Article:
so vicious and base
The Creature's education in and through the simultaneity of contraries (see II:3:6 and note) leads him to a large political and social realm that is difficult for him to assess. He is hardly the first to have such a reaction. This sentence resonates with the same sense of frustration with the contradictions of the human condition expressed by Byron's Manfred (Manfred was begun in the summer of 1816) in a similar Alpine setting to that in which the Creature speaks.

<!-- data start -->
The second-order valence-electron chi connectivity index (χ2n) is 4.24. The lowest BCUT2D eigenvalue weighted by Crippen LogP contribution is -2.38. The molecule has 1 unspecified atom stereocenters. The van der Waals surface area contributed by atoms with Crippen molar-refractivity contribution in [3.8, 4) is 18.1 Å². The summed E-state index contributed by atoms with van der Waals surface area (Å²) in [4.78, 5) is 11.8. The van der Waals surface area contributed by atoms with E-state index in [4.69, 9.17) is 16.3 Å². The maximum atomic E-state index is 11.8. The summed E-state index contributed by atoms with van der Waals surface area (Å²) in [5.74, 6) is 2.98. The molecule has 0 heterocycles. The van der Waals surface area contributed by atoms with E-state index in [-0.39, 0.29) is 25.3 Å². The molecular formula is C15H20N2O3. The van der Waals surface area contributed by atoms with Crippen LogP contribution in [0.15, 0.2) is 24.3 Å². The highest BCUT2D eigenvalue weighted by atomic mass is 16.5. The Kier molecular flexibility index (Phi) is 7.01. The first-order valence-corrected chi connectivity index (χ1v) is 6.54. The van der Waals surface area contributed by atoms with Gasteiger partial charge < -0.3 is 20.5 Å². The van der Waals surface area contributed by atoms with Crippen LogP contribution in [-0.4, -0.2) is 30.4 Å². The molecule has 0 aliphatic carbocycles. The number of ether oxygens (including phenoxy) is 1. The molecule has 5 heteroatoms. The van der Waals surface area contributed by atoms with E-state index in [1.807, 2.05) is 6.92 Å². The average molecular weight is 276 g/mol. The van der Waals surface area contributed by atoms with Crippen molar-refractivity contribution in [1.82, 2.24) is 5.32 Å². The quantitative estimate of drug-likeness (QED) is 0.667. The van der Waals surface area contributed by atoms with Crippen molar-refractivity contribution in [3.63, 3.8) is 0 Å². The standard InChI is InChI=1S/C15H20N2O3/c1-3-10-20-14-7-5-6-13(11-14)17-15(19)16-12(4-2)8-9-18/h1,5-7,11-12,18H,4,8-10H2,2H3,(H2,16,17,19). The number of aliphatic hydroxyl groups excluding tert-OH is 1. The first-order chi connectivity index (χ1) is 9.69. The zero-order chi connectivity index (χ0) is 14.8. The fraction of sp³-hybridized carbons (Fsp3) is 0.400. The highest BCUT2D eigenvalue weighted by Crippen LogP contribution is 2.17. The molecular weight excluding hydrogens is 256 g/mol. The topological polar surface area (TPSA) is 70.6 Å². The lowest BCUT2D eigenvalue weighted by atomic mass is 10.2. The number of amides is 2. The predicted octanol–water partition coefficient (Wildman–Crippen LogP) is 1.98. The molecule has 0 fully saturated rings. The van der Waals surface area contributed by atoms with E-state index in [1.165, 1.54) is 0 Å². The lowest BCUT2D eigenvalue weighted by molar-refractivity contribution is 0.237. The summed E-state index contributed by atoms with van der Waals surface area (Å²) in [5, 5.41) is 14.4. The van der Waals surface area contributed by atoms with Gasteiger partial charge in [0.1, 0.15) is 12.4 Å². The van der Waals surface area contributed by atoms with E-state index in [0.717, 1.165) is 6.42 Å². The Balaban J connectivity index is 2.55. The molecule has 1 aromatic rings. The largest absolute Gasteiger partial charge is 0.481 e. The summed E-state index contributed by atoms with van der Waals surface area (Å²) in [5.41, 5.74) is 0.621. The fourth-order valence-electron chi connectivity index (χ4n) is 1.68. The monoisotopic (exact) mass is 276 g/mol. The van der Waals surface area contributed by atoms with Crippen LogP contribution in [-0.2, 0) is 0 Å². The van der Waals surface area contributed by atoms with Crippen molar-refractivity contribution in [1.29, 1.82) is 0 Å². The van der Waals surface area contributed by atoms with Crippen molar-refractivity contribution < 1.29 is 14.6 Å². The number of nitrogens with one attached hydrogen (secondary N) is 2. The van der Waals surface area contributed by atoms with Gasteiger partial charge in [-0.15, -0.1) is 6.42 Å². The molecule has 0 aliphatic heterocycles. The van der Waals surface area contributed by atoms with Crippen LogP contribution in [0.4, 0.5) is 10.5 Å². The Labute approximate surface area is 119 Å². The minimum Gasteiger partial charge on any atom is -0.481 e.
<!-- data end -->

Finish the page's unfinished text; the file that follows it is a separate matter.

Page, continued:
How beautiful is all this visible world!
How glorious in its action and itself;
But we, who name ourselves its sovereigns, we,
Half deity, half dust, alike unfit
To sink or soar, with our mix'd essence make
A conflict of its elements, and breathe
The breath of degradation and of pride,
Contending with low wants and lofty will
Till our mortality predominates,
And men are—what they name not to themselves,
And trust not to each other.